Paying Attention

An Inexpensive and Very Sound Investment

Like most people, I always enjoy reading or hearing about success stories of tournament anglers who were able to pick up on subtle clues given to them by Mother Nature. Clues which led to them to winning or finishing well in a tournament simply because they were paying attention to what was going on around them. One such story involves FLW Tour pro Art Berry of Hemet, California. Art was fishing an FLW Tour event recently and happened to notice a cow standing on the bank at the water’s edge. Now this alone is certainly no big deal and we have all seen this before. But what Art noticed was that the bank that this cow was standing was almost entirely made up of thick, dark mud. I say almost entirely because the exact spot where this cow was standing appeared to be made up of a much harder material, as the cow’s hoofs were not buried in the mud. Art correctly assumed that this harder material continued out into the water and he promptly caught a great limit of bass from it. Art finished second in the tournament and collected a healthy paycheck for paying attention to Mother Nature. Sure, there are some who may say that this is nothing but a bunch of B.S. (pun intended), but I, for one, say that Art was able to pick up on something that most others flat out missed.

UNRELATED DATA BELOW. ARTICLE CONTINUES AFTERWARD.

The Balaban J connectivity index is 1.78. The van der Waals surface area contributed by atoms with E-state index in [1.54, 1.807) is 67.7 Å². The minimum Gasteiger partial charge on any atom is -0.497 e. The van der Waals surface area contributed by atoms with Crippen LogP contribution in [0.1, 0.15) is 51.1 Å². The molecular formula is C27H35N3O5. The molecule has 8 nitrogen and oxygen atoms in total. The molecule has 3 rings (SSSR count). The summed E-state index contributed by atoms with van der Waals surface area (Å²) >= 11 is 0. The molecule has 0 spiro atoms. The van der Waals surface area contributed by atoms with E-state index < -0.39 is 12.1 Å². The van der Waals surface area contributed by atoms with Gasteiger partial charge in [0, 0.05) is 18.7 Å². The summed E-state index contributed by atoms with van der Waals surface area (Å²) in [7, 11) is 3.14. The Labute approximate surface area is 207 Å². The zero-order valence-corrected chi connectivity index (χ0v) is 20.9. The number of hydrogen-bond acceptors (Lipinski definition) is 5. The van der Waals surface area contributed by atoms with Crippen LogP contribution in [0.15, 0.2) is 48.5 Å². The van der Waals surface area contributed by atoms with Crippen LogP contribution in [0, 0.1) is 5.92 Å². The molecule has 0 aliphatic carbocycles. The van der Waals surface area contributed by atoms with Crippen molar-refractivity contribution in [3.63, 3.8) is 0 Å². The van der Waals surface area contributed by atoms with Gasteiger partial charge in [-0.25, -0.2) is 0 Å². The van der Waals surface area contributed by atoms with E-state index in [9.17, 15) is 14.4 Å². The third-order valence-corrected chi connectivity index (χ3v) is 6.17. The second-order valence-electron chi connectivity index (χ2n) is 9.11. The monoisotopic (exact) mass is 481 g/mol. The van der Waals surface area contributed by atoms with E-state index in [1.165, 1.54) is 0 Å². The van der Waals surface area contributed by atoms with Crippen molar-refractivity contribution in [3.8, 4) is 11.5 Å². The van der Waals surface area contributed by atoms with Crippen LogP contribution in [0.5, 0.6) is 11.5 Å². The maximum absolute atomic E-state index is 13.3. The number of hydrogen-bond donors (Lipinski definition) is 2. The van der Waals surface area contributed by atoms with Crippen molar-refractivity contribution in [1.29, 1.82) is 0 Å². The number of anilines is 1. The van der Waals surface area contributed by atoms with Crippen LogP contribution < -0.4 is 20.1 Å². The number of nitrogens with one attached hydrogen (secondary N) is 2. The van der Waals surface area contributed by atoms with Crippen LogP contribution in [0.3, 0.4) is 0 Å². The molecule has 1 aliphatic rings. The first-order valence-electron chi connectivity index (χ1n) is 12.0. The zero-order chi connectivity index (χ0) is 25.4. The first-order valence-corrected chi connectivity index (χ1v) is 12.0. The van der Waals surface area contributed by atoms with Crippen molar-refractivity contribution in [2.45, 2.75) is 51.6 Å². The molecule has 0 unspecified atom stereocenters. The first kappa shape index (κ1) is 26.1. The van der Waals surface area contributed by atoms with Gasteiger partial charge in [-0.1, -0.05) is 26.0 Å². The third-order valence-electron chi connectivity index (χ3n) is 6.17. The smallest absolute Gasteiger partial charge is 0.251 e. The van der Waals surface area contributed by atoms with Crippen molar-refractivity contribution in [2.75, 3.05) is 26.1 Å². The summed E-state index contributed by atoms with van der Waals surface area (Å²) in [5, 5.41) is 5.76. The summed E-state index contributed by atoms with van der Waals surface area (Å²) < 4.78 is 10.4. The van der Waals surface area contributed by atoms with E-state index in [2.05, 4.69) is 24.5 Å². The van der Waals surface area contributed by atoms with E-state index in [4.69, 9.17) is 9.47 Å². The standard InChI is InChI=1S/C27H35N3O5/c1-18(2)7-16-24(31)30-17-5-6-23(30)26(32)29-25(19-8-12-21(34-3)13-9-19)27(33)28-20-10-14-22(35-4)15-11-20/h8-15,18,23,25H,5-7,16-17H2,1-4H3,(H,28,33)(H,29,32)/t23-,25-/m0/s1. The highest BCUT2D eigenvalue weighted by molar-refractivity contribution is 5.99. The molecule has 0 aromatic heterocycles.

Most of us have our own success stories about paying attention to what’s going on around us. Many such stories include locating birds that are working bait fish or fishing below swallow nests on bridges or docks. But something recently happened to me during a BASS Federation tournament that, yet again, reminded me of just how important it is to pay attention to Mother Nature.